By Linda Cole
My first dog, Jack, was an American Eskimo. When he started to get older, I adopted an American Eskimo puppy named Kirby. My mom had an American Eskimo named Heidi. When our dogs were together and we took them outside to do their business, we always enjoyed a ritual they all engaged in. They would spread out and Jack would circle one way, Kirby circled the other way and Heidi matched one of them. They always started to circle at the same time, circled for about a minute and then stopped at the exact same time to do what they needed to do. It was like watching a choreographed dance routine. They also circled before lying down.
Circling is a common practice most dogs do at one time or another. Going around and around before doing their business is one example; however, not all dogs do this. A curious or concerned dog will circle an area to check for the scent of another dog. A dog’s nose is always on guard for scents he needs to pay attention to. Few dogs can resist checking out another dog’s calling card.
No one knows for sure why dogs circle, but scientists believe it’s a hard wired behavior that goes back to before we domesticated dogs. In the wild, there are no doggie beds with soft cushions. Wild dogs had to make their bed wherever they could find a suitable location, and sometimes it was in grassy/weedy areas. Most likely, circling is an instinctive behavior, and a dog circles to flatten the area where he intends to bed down to make it more comfortable.
Another behavior dogs do prior to circling or while in the process of going around and around is to stop every now and then and scratch at the floor or carpet. A couple of my dogs really get into pawing at the carpet, and at times they act like they’re trying to dig through the floor. This is another instinctive behavior used to scrape away rocks, twigs, pebbles and other debris from a resting site. Scraping or digging at the ground was also a way to even it out, making the bed more comfortable. Even dogs in the wild appreciate a comfortable place to sleep. In colder climates when dogs had to deal with snow and wind, digging down into the snow and circling to pack it down made for a warmer bed. Digging a small impression in the ground to reach cooler dirt made a cooler bed in the summer.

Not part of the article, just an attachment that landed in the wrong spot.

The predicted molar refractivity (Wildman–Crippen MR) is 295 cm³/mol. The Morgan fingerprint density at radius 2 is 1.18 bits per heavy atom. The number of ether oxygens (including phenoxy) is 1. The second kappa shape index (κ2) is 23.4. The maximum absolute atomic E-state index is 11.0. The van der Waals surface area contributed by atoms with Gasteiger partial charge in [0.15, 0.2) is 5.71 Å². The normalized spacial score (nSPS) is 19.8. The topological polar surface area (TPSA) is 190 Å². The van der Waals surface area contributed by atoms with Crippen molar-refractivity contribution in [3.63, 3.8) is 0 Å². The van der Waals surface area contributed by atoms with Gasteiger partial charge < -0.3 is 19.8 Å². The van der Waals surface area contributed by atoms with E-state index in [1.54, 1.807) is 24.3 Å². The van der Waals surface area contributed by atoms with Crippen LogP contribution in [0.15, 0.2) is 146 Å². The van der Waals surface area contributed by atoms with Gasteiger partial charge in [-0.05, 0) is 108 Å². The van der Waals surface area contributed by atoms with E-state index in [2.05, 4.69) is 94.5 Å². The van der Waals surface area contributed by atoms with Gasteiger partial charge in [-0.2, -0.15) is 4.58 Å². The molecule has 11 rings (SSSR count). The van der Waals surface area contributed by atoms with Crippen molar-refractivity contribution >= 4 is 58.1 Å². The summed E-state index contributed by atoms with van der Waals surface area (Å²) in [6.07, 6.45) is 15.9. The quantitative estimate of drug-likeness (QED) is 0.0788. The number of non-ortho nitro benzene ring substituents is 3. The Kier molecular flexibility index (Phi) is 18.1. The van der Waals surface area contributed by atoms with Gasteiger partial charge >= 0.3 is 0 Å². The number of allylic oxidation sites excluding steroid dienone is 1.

Circling may have also been used by early dog packs to mark an area as theirs. If a wandering pack came across flattened patches of grass, it was a sign they had stumbled into another pack’s territory. Sniffing the resting areas gave the intruding pack information about the dogs that had slept there.
Since no landscaper takes care of the wild lands and keeps the grasses cut short, wild dogs might encounter snakes, insects and other small creatures living in grass and weeds. Circling made it possible for them to check the area they wanted to make a bed in to make sure it was safe from biting insects and snakes. By walking around before settling down, they could catch and kill or chase away anything that could harm them as they slept.
Today, dogs that spend time outside will still dig into the dirt to find cooler soil when it’s hot. Some dogs of the North that are used as sled dogs have been known to prefer sleeping in the snow rather than a shelter, and will dig into the snow and then circle to pack it down before curling up for a nap.
Circling isn’t a problem for the most part, but if it becomes obsessive and your dog seems to be distressed or upset, his behavior could be a sign something is wrong. Pacing and circling may indicate he’s feeling pain or stiffness. Slowness in getting up or lying down could be a sign of arthritis or a pulled muscle. If he has trouble getting comfortable, it’s a good idea to have your vet examine him to make sure there isn’t a medical problem causing him to circle more than normal.
We may have domesticated dogs thousands of years ago, but some instinctive behaviors from their earlier ancestors still resides in canines today. Your dog may have a nice comfy bed to sleep on, but as far as he’s concerned, it’s not soft enough until he’s had a chance to give it some proper circles to make sure it’s just right!
Photo by Outlier Dogs
Read more articles by Linda Cole
The personal opinions and/or use of trade, corporate or brand names, is for information and convenience only. Such use does not constitute an endorsement by CANIDAE® Pet Foods of any product or service. Opinions are those of the individual authors and not necessarily of CANIDAE® Pet Foods.